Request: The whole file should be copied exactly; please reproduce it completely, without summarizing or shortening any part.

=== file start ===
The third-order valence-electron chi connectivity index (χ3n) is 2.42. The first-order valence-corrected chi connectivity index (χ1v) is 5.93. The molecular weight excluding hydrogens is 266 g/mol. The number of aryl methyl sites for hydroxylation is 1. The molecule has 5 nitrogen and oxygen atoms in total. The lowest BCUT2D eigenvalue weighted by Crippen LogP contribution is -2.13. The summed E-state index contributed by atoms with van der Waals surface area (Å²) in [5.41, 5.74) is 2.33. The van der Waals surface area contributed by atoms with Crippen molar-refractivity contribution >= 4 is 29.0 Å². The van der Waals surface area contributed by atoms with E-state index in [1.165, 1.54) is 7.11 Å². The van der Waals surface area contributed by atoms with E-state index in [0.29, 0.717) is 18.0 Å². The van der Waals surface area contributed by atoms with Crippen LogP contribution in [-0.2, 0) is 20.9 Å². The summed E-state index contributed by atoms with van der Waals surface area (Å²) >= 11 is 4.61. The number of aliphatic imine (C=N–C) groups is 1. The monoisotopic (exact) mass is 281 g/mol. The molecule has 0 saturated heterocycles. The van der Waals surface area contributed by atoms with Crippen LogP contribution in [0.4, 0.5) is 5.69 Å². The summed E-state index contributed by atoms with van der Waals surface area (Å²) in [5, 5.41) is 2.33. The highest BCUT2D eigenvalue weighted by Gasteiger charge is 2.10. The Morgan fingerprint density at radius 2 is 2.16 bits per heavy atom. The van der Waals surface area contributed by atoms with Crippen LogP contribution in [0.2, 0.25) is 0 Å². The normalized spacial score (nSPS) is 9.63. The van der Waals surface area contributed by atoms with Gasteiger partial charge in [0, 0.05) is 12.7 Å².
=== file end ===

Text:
The third-order valence-electron chi connectivity index (χ3n) is 2.42. The first-order valence-corrected chi connectivity index (χ1v) is 5.93. The molecular weight excluding hydrogens is 266 g/mol. The number of aryl methyl sites for hydroxylation is 1. The molecule has 5 nitrogen and oxygen atoms in total. The lowest BCUT2D eigenvalue weighted by Crippen LogP contribution is -2.13. The summed E-state index contributed by atoms with van der Waals surface area (Å²) in [5.41, 5.74) is 2.33. The van der Waals surface area contributed by atoms with Crippen molar-refractivity contribution >= 4 is 29.0 Å². The van der Waals surface area contributed by atoms with E-state index in [1.165, 1.54) is 7.11 Å². The van der Waals surface area contributed by atoms with E-state index in [0.29, 0.717) is 18.0 Å². The van der Waals surface area contributed by atoms with Crippen LogP contribution in [-0.2, 0) is 20.9 Å². The summed E-state index contributed by atoms with van der Waals surface area (Å²) >= 11 is 4.61. The number of aliphatic imine (C=N–C) groups is 1. The monoisotopic (exact) mass is 281 g/mol. The molecule has 0 saturated heterocycles. The van der Waals surface area contributed by atoms with Crippen LogP contribution in [0.4, 0.5) is 5.69 Å². The summed E-state index contributed by atoms with van der Waals surface area (Å²) in [5, 5.41) is 2.33. The highest BCUT2D eigenvalue weighted by Gasteiger charge is 2.10. The Morgan fingerprint density at radius 2 is 2.16 bits per heavy atom. The van der Waals surface area contributed by atoms with Crippen LogP contribution in [0.2, 0.25) is 0 Å². The normalized spacial score (nSPS) is 9.63. The van der Waals surface area contributed by atoms with Gasteiger partial charge in [0, 0.05) is 12.7 Å².